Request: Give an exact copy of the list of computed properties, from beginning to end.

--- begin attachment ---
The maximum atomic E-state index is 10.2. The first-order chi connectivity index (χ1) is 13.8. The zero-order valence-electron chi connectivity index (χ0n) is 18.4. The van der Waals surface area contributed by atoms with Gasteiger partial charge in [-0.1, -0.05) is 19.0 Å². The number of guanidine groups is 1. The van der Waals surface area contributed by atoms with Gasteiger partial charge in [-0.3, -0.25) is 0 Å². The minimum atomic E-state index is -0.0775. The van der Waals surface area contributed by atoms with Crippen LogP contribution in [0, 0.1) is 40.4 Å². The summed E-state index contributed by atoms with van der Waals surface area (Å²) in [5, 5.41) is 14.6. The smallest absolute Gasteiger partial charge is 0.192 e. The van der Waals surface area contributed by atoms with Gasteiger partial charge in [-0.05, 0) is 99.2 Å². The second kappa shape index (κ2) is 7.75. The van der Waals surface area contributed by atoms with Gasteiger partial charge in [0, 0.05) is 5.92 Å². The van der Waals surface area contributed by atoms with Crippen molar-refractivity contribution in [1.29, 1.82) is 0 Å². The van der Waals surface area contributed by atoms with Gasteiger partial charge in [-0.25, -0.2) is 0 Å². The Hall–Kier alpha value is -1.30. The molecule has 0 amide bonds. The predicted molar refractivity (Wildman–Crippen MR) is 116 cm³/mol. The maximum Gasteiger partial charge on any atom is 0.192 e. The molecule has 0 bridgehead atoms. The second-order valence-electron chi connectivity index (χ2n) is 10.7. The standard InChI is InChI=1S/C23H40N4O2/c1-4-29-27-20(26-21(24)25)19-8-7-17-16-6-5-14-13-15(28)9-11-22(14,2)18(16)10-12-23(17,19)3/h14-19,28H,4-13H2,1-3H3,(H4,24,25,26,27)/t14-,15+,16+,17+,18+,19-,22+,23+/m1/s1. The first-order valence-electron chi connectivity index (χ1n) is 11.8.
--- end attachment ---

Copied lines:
The maximum atomic E-state index is 10.2. The first-order chi connectivity index (χ1) is 13.8. The zero-order valence-electron chi connectivity index (χ0n) is 18.4. The van der Waals surface area contributed by atoms with Gasteiger partial charge in [-0.1, -0.05) is 19.0 Å². The number of guanidine groups is 1. The van der Waals surface area contributed by atoms with Gasteiger partial charge in [-0.3, -0.25) is 0 Å². The minimum atomic E-state index is -0.0775. The van der Waals surface area contributed by atoms with Crippen LogP contribution in [0, 0.1) is 40.4 Å². The summed E-state index contributed by atoms with van der Waals surface area (Å²) in [5, 5.41) is 14.6. The smallest absolute Gasteiger partial charge is 0.192 e. The van der Waals surface area contributed by atoms with Gasteiger partial charge in [-0.05, 0) is 99.2 Å². The second kappa shape index (κ2) is 7.75. The van der Waals surface area contributed by atoms with Gasteiger partial charge in [0, 0.05) is 5.92 Å². The van der Waals surface area contributed by atoms with Crippen molar-refractivity contribution in [1.29, 1.82) is 0 Å². The van der Waals surface area contributed by atoms with Gasteiger partial charge in [-0.25, -0.2) is 0 Å². The Hall–Kier alpha value is -1.30. The molecule has 0 amide bonds. The predicted molar refractivity (Wildman–Crippen MR) is 116 cm³/mol. The maximum Gasteiger partial charge on any atom is 0.192 e. The molecule has 0 bridgehead atoms. The second-order valence-electron chi connectivity index (χ2n) is 10.7. The standard InChI is InChI=1S/C23H40N4O2/c1-4-29-27-20(26-21(24)25)19-8-7-17-16-6-5-14-13-15(28)9-11-22(14,2)18(16)10-12-23(17,19)3/h14-19,28H,4-13H2,1-3H3,(H4,24,25,26,27)/t14-,15+,16+,17+,18+,19-,22+,23+/m1/s1. The first-order valence-electron chi connectivity index (χ1n) is 11.8.